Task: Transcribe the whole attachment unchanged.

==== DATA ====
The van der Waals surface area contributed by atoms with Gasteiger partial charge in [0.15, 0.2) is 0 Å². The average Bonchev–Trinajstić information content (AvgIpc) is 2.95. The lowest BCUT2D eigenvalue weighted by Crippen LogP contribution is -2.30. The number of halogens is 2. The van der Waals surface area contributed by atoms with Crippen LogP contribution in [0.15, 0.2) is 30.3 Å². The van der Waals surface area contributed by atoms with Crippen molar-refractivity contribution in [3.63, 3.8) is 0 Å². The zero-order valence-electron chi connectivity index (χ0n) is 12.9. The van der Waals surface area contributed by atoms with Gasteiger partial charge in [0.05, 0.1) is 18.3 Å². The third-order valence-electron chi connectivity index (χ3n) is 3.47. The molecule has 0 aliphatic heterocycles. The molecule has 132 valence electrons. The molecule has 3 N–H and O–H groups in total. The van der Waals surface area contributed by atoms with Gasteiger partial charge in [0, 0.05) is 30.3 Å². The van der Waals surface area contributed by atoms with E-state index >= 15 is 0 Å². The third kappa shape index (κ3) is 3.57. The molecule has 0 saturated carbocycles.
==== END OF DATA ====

The van der Waals surface area contributed by atoms with Gasteiger partial charge in [0.15, 0.2) is 0 Å². The average Bonchev–Trinajstić information content (AvgIpc) is 2.95. The lowest BCUT2D eigenvalue weighted by Crippen LogP contribution is -2.30. The number of halogens is 2. The van der Waals surface area contributed by atoms with Crippen LogP contribution in [0.15, 0.2) is 30.3 Å². The van der Waals surface area contributed by atoms with Crippen molar-refractivity contribution in [3.63, 3.8) is 0 Å². The zero-order valence-electron chi connectivity index (χ0n) is 12.9. The van der Waals surface area contributed by atoms with Gasteiger partial charge in [0.05, 0.1) is 18.3 Å². The third-order valence-electron chi connectivity index (χ3n) is 3.47. The molecule has 0 aliphatic heterocycles. The molecule has 132 valence electrons. The molecule has 3 N–H and O–H groups in total. The van der Waals surface area contributed by atoms with Gasteiger partial charge in [0, 0.05) is 30.3 Å². The van der Waals surface area contributed by atoms with E-state index >= 15 is 0 Å². The third kappa shape index (κ3) is 3.57. The molecule has 0 saturated carbocycles.